Kansas City, Mo. — Convicted serial killer John E. Robinson Sr., whose death sentences for killing two women are in constitutional limbo, is facing a new federal charge that could bring a death sentence of its own.
U.S. Atty. Todd Graves on Thursday announced that a federal grand jury had indicted Robinson, 62, of kidnapping resulting in the death of Suzette Trouten, 27, of Newport, Mich., in March 2000.
Graves said the indictment is equivalent to a federal murder charge and could be punishable by death or a life sentence. He said his office hasn't decided whether to pursue the death penalty but added, "You can follow the logic."
A Johnson County, Kan., judge sentenced Robinson to death in January 2003 for Trouten's murder, as well as that of Izabela Lewicka, 21, of West Lafayette, Ind. He also received a life sentence in Kansas for the murder of a third woman, whose body was never found, and received life in prison in Missouri after pleading guilty to five other murders.
However, Kansas' death penalty law was tossed out by the state's highest court in December 2004, and only the U.S. Supreme Court can reinstate the death sentences against Robinson and six other men on death row.
Asked if the federal case against Robinson could be abandoned if the Supreme Court reinstates the death penalty in Kansas, Graves responded: "That's something we'd have to consider."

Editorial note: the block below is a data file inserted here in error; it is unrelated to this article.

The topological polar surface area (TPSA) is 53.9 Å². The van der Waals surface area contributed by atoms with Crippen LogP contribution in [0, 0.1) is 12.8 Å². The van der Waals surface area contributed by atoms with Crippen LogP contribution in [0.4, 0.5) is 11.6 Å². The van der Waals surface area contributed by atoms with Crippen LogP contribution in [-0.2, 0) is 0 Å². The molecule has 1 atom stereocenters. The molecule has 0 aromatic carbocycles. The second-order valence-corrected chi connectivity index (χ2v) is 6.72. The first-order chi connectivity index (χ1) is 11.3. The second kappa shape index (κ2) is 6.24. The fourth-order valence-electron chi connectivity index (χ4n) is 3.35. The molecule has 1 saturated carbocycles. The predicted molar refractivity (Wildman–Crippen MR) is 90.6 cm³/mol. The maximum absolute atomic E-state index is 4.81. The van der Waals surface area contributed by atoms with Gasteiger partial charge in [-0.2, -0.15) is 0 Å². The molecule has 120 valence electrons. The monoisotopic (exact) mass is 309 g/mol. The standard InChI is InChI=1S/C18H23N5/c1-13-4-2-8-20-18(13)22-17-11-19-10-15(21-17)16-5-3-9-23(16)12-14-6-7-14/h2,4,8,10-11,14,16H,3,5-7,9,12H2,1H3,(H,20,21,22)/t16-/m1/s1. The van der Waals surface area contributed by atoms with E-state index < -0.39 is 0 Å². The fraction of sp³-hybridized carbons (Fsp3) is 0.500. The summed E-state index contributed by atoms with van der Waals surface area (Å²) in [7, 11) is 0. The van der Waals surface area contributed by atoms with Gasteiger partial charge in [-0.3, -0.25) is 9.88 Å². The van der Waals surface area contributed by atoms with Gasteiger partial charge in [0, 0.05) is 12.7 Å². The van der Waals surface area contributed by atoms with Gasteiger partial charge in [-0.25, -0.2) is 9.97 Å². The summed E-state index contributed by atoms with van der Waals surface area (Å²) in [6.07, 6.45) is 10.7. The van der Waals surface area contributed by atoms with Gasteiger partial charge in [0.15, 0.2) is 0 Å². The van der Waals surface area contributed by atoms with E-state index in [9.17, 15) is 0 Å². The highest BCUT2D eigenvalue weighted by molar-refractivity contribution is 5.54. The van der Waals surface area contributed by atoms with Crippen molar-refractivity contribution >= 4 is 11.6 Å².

An attorney representing Robinson in his appeal of his Kansas death sentences did not immediately return a call seeking comment Thursday.
Testimony during Robinson's trial for Trouten's murder showed the two met over the Internet, that he asked Trouten to come to Kansas to be his sex slave and that he offered the nurse's aide a job taking care of his elderly father while he was away on business. Investigators later found the bodies of Trouten and Lewicka stuffed in barrels on Robinson's rural Linn County, Kan., property.
Graves focused on the job offer, saying Robinson tricked Trouten into moving to Kansas from Michigan. He said using such false pretenses was equivalent to kidnapping and that his office was involved because the trickery caused her to come through western Missouri, where he's the U.S. attorney.
"It is certainly an expansive reading of the statute," Graves acknowledged during a news conference, while adding that the district has successfully pushed the envelope in past high-profile murder cases. "This office and I have been aggressive in seeking the death penalty where it is appropriate. Justice seeks the ultimate penalty for the ultimate crime."
Graves also said the charge does not violate Robinson's constitutional protection against "double jeopardy," or being prosecuted twice for the same crime, because the state and federal laws are considered separate entities and so Robinson committed separate offenses.
An arraignment date for Robinson hasn't been scheduled, but Graves said authorities plan to move him from El Dorado Correctional Facility in El Dorado, Kan., to a federal prison soon.